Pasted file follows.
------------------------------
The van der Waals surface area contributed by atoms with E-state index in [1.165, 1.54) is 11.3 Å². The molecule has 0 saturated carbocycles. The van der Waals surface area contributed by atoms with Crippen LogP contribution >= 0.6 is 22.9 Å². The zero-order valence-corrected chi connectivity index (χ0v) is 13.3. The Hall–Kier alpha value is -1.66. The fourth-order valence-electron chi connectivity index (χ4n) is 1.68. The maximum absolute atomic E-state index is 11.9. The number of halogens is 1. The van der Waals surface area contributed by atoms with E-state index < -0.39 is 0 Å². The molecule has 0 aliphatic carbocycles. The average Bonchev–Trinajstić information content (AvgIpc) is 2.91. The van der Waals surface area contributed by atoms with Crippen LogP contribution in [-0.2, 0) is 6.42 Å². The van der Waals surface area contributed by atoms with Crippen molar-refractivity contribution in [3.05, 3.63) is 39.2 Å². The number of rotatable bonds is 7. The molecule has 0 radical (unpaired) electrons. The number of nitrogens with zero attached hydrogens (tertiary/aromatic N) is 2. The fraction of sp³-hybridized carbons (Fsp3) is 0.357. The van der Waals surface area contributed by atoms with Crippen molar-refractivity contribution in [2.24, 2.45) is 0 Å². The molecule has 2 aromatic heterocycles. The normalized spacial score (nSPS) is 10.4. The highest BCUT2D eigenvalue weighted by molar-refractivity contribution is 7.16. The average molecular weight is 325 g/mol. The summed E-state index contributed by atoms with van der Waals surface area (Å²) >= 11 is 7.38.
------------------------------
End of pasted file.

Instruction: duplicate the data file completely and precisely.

The van der Waals surface area contributed by atoms with E-state index in [1.165, 1.54) is 11.3 Å². The molecule has 0 saturated carbocycles. The van der Waals surface area contributed by atoms with Crippen LogP contribution >= 0.6 is 22.9 Å². The zero-order valence-corrected chi connectivity index (χ0v) is 13.3. The Hall–Kier alpha value is -1.66. The fourth-order valence-electron chi connectivity index (χ4n) is 1.68. The maximum absolute atomic E-state index is 11.9. The number of halogens is 1. The van der Waals surface area contributed by atoms with E-state index < -0.39 is 0 Å². The molecule has 0 aliphatic carbocycles. The average Bonchev–Trinajstić information content (AvgIpc) is 2.91. The van der Waals surface area contributed by atoms with Crippen LogP contribution in [-0.2, 0) is 6.42 Å². The van der Waals surface area contributed by atoms with Crippen molar-refractivity contribution in [3.05, 3.63) is 39.2 Å². The number of rotatable bonds is 7. The molecule has 0 radical (unpaired) electrons. The number of nitrogens with zero attached hydrogens (tertiary/aromatic N) is 2. The fraction of sp³-hybridized carbons (Fsp3) is 0.357. The van der Waals surface area contributed by atoms with Crippen molar-refractivity contribution in [2.24, 2.45) is 0 Å². The molecule has 2 aromatic heterocycles. The normalized spacial score (nSPS) is 10.4. The highest BCUT2D eigenvalue weighted by molar-refractivity contribution is 7.16. The average molecular weight is 325 g/mol. The summed E-state index contributed by atoms with van der Waals surface area (Å²) >= 11 is 7.38.